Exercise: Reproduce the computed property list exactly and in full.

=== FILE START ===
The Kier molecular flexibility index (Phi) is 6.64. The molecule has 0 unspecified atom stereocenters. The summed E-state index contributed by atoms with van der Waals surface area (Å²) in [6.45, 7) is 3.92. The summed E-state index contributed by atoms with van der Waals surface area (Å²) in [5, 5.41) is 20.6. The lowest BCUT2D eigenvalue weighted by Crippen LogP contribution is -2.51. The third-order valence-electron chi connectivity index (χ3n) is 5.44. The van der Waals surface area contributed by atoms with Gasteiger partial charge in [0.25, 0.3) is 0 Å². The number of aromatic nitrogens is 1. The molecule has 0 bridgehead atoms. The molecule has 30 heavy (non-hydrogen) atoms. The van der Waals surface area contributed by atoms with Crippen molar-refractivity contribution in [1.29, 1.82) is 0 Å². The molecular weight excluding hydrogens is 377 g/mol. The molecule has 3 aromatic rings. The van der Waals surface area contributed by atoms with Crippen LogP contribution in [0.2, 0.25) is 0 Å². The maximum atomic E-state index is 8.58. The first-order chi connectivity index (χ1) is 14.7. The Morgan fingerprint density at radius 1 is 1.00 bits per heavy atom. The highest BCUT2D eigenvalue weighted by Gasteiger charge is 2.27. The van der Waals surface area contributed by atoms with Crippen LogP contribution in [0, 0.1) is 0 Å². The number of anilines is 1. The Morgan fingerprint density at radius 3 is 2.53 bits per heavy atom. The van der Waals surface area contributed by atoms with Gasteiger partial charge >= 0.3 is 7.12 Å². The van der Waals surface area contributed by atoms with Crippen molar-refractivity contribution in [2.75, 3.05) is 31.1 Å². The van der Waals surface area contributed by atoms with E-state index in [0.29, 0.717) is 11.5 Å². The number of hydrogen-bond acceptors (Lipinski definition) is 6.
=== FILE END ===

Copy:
The Kier molecular flexibility index (Phi) is 6.64. The molecule has 0 unspecified atom stereocenters. The summed E-state index contributed by atoms with van der Waals surface area (Å²) in [6.45, 7) is 3.92. The summed E-state index contributed by atoms with van der Waals surface area (Å²) in [5, 5.41) is 20.6. The lowest BCUT2D eigenvalue weighted by Crippen LogP contribution is -2.51. The third-order valence-electron chi connectivity index (χ3n) is 5.44. The van der Waals surface area contributed by atoms with Gasteiger partial charge in [0.25, 0.3) is 0 Å². The number of aromatic nitrogens is 1. The molecule has 0 bridgehead atoms. The molecule has 30 heavy (non-hydrogen) atoms. The van der Waals surface area contributed by atoms with Crippen molar-refractivity contribution in [1.29, 1.82) is 0 Å². The molecular weight excluding hydrogens is 377 g/mol. The molecule has 3 aromatic rings. The van der Waals surface area contributed by atoms with Crippen LogP contribution in [0.2, 0.25) is 0 Å². The maximum atomic E-state index is 8.58. The first-order chi connectivity index (χ1) is 14.7. The Morgan fingerprint density at radius 1 is 1.00 bits per heavy atom. The highest BCUT2D eigenvalue weighted by Gasteiger charge is 2.27. The van der Waals surface area contributed by atoms with Crippen LogP contribution in [0, 0.1) is 0 Å². The number of anilines is 1. The Morgan fingerprint density at radius 3 is 2.53 bits per heavy atom. The van der Waals surface area contributed by atoms with Gasteiger partial charge >= 0.3 is 7.12 Å². The van der Waals surface area contributed by atoms with Crippen molar-refractivity contribution in [2.75, 3.05) is 31.1 Å². The van der Waals surface area contributed by atoms with E-state index in [0.29, 0.717) is 11.5 Å². The number of hydrogen-bond acceptors (Lipinski definition) is 6.